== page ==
The Daily Parker

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Distilling the Congress

Adam Shepherd points out that this election will make things worse, not better, regardless of the result—at least for the next two years:

Theoretically, divided government could lead to compromise, since Trump would need Democrats to pass legislation. With 2020 approaching, the thinking goes, he would be incentivized to make deals that show that he can get things done (on infrastructure, for instance). But Trump has shown no interest in this kind of politics. Yes, he has flirted with bipartisanship in the past, but has always ultimately demurred, either due to pressure from aides and donors or from a preternatural devotion to his base. When pressed, Trump has eschewed dealmaking and calls for unity and doubled down on attacks on the media and his Democratic opposition.

Over the last two years, despite controlling Washington, Republicans have done little with their power. Their only major legislative achievement was the $1.5 trillion tax cut, largely benefiting corporations and the wealthy, which appears to represent the entirety of the party’s ideas. The GOP’s policy apathy has become apparent over the last two months, as candidates across the country have embraced the president’s ethno-nationalism and racist immigration policy. With defeat looming, the GOP sees fear-mongering as the only way to get their aging white base to the polls—a strategy that worked two years ago. Expect Republicans to employ these tactics even in defeat.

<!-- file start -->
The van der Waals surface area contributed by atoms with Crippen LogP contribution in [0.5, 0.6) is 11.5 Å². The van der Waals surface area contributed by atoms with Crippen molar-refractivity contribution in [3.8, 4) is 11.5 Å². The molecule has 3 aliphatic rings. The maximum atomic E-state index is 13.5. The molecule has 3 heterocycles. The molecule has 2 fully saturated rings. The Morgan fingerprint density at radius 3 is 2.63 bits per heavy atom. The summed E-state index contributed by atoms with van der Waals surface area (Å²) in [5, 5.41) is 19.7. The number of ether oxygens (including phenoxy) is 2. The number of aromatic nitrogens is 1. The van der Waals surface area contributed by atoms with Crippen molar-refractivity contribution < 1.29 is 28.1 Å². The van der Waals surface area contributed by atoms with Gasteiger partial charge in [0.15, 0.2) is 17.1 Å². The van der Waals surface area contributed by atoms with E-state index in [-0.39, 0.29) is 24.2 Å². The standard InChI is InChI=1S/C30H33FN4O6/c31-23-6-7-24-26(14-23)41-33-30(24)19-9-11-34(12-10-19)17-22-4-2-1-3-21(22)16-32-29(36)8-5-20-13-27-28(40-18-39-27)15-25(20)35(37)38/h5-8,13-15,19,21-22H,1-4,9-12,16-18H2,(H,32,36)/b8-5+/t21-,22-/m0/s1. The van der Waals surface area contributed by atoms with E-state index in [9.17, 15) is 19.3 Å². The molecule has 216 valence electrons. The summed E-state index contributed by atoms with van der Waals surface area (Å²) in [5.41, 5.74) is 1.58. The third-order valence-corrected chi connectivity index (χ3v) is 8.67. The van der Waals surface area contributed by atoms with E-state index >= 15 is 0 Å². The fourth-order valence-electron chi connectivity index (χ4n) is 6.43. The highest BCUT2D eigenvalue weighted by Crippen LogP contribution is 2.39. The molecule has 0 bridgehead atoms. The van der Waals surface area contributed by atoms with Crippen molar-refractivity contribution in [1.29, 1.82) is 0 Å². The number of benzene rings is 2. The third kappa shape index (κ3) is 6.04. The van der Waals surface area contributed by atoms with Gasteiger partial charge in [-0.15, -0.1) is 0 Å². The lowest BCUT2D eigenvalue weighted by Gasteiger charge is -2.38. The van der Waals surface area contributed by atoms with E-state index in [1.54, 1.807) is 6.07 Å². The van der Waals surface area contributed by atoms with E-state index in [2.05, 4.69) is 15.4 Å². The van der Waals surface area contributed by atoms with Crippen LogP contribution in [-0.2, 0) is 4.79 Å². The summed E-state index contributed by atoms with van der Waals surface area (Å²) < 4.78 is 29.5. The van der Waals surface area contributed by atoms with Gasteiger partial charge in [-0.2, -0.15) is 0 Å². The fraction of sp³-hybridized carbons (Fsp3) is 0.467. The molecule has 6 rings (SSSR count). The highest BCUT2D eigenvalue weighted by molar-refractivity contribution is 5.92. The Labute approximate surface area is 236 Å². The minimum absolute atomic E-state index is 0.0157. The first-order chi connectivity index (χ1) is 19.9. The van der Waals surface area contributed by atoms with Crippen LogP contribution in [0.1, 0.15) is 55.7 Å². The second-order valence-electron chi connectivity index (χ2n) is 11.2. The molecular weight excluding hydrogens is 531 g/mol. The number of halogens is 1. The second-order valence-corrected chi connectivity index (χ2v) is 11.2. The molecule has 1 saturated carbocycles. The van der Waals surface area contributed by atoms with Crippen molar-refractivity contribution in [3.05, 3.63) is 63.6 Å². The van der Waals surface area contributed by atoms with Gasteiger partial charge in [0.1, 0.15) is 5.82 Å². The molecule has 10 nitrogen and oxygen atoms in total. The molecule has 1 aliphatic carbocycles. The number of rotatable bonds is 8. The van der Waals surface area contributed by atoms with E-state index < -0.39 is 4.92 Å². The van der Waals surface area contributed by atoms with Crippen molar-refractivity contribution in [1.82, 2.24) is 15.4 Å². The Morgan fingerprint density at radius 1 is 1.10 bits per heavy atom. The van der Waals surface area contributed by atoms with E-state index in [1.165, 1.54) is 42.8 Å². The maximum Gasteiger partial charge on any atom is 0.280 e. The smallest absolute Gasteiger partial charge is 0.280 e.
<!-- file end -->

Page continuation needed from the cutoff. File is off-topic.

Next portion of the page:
In fact, they may employ them especially if they lose. The most likely Republicans to lose in Tuesday’s midterms are the most moderate members of Congress, those in suburban districts won by Hillary Clinton in 2016. “That means that your ordinary Freedom Caucus member is going to get reelected even in a blue wave, while the vulnerable members are the more moderate ones who represent swing districts,” Paul Waldman wrote in The Washington Post on Monday. “This will produce a somewhat ironic result in the next Congress: The bigger the blue wave, the more conservative the Republican caucus will end up being when it’s over, and the less equipped the GOP will be to run a different kind of campaign in 2020.”

Meanwhile:

Tonight will be a nail-biter. I hope I get some sleep.

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